Less than 24 hours later, Joselito Agustin, another radio broadcaster, was shot and killed while on his way home from work. Like Camangyan, Agustin had spoken out against government corruption.

This weekend, Nestor Bedolido, a newspaper reporter, was shot and killed as he was buying cigarettes from a street vendor. Belodido was supposedly behind a number of scathing exposes written about an allegedly corrupt politician in Davao del Sur.

So far no one has been arrested and all but one of the suspects are unidentified.

The killings bring the number of journalists killed in the Philippines to 107 – and that’s just in the last nine years, since President Gloria Arroyo took power in 2001. Since the inception of democracy in 1986, 140 have been killed in total.

Before posting some news links and a few thoughts, I should mention that all of this comes only seven months after the Maguindanao Massacre, in which 32 journalists lost their lives for taking political action, for merely deigning to defy a local “politician-warlord” who had maintained a stranglehold on power through corruption and intimidation.

News links are below (links are posted first; my thoughts are underneath), with a Wikipedia entry on the Massacre that links to stories published in late 2009. About a week and a half ago, an activist came into our office with pictures of the victims of Maguindanao – they were by far the most shocking images I have ever seen.

http://newsinfo.inquirer.net/inquirerheadlines/nation/view/20100621-276729/Another-journalist-killed
http://www.nytimes.com/2010/06/21/world/asia/21iht-phils.html
http://cpj.org/2010/06/another-radio-journalist-killed-in-the-philippines.php
http://newsinfo.inquirer.net/topstories/topstories/view/20100615-275715/Radioman-shot-dead-in-Davao-Oriental
http://en.wikipedia.org/wiki/Maguindanao_massacre

So that’s the news. Here are some of my thoughts.

First of all, given the circumstances, there’s little doubt that these killings are politically motivated. The two most recent ones meet the profile of the typical Filipino political killing: a gunman walks up to the victim in the middle of the street, fires, and rides away on the back of a motorcycle that’s waiting nearby. Too many journalists, lawyers and activists have been killed this way, usually after expressing criticism of the government or left-wing political views. Too few of the men and women behind these killings have been brought to justice – there have only been a handful of convictions.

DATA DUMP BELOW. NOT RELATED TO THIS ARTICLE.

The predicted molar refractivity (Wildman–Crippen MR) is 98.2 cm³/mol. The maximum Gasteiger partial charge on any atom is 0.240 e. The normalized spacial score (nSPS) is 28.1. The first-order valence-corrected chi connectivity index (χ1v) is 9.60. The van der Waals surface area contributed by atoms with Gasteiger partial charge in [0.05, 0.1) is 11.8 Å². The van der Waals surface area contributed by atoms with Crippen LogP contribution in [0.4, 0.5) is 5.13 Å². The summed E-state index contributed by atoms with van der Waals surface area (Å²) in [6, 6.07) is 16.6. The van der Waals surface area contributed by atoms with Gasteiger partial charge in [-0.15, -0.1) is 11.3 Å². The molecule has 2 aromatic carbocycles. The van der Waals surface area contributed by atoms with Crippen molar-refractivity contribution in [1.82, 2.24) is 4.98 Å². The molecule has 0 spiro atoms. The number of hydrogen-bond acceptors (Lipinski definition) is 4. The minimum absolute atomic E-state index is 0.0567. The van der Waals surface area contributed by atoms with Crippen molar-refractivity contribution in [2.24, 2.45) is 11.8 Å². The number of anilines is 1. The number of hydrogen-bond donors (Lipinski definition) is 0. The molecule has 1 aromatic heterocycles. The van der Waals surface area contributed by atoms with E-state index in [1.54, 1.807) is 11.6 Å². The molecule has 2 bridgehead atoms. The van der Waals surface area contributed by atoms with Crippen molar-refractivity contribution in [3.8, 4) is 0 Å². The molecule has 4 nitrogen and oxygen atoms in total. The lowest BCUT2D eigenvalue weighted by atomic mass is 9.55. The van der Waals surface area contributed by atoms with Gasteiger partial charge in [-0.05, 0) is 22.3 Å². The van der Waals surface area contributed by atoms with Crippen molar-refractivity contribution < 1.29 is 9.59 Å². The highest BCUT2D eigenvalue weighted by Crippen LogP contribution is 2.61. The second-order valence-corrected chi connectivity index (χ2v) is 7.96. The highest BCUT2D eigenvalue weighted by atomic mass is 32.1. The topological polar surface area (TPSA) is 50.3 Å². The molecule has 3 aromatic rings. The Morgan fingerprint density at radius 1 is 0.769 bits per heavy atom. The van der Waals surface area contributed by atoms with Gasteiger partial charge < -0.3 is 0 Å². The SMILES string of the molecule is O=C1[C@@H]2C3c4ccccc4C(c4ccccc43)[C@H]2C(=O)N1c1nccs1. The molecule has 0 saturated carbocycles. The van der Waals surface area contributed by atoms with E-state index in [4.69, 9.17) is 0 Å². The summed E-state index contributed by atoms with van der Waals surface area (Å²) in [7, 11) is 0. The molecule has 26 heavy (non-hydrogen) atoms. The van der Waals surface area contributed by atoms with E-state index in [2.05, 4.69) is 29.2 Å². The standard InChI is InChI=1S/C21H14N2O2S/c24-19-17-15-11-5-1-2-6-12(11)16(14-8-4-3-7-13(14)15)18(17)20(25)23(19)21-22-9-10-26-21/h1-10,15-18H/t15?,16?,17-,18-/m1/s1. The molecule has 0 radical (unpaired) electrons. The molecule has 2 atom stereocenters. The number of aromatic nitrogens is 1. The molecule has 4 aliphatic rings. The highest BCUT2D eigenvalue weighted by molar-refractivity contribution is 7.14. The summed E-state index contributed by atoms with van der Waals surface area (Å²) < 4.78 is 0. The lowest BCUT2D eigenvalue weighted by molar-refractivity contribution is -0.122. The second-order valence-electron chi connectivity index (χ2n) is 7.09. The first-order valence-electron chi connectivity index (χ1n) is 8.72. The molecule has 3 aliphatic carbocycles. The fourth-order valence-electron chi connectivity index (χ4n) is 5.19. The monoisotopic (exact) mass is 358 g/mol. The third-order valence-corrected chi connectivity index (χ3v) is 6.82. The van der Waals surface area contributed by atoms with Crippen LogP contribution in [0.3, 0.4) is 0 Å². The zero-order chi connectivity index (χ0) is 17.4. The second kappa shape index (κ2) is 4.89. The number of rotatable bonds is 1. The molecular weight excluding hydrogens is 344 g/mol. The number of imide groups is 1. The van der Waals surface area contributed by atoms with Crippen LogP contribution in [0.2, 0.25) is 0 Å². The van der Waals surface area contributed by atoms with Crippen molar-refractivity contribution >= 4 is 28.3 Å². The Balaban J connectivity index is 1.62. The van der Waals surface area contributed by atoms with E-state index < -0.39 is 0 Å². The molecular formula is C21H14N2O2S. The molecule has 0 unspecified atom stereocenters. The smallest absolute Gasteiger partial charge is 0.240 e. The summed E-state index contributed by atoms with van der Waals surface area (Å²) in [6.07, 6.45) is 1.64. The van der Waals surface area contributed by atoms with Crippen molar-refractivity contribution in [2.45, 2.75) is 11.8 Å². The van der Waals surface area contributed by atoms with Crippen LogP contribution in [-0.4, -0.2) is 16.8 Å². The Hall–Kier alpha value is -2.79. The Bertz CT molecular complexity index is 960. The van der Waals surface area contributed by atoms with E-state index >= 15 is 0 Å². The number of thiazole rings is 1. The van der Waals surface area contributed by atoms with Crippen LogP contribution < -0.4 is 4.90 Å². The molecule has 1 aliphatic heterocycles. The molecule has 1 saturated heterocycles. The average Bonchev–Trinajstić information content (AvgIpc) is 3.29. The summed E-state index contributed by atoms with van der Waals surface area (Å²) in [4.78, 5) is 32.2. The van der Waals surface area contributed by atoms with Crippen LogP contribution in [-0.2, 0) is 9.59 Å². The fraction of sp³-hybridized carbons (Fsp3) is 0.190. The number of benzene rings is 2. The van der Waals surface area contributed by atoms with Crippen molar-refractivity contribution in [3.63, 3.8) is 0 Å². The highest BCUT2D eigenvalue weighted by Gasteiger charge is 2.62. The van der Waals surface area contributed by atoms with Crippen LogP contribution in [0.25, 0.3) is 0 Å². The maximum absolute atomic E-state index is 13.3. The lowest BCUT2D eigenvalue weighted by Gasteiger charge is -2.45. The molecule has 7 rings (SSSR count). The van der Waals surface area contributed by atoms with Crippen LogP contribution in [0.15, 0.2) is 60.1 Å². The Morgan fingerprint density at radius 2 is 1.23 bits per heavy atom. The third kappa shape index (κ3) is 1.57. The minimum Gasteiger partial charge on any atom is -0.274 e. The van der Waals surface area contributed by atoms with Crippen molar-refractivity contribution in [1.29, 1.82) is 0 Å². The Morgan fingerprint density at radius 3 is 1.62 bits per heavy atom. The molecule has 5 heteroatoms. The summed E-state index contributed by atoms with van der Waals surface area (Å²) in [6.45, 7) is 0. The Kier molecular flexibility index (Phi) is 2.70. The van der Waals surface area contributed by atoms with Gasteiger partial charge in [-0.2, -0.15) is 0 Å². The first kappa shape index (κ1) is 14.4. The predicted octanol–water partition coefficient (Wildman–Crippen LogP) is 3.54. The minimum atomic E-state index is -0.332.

Second, it’s disheartening that even after a UN Special Rapporteur report on extrajudicial (that is, illegal and political) killings in the Philippines, a local commission-of-inquiry report on the matter, the creation of a national Commission on Human Rights, and the creation of a national police task force, extrajudicial killings continue to take place – and the perpetrators seem as bold as ever. Some of the gunmen don’t even hide their faces – a telling sign that they know they can count on a culture of impunity.

Like the Maguindanao Massacre, I guess this series of killings reflects what is often the reality of human rights legal work – you can set up all the commissions and send all the rapporteurs you want, you can write reports, you can call people out in the press, but things will not change overnight. That said, there are signs that extrajudicial killings generally are tapering off – there are fewer per year now than there were in 2006, when there were 209 in total. Perhaps the best that can be hoped for is slow and incremental change.

This week, though, it feels like change cannot come soon enough.

I want to end on a positive note. The Ateneo Human Rights Center is doing a lot to help prevent extrajudicial killings and give prosecutors and investigators the tools they need to obtain convictions. In addition to the academic research I’m doing for the Center, I’m involved in two really interesting projects to this end. First, I’m involved in the planning of a national public awareness campaign; staff from the Center will be holding public forums on extrajudicial killings at over 60 locations all across the country. Second, I’m helping with the creation of Multi-Sectoral Quick Reaction Teams, which are locally-based collectives of legal and human rights experts who come together to provide support to victims when an extralegal killing takes place.

I feel extremely privileged to be able to help out with these initiatives. Hopefully, along with this week’s bad news, they’ll get people thinking about how to dismantle the infrastructure of impunity that allows violations of rights to life and free expression to keep happening.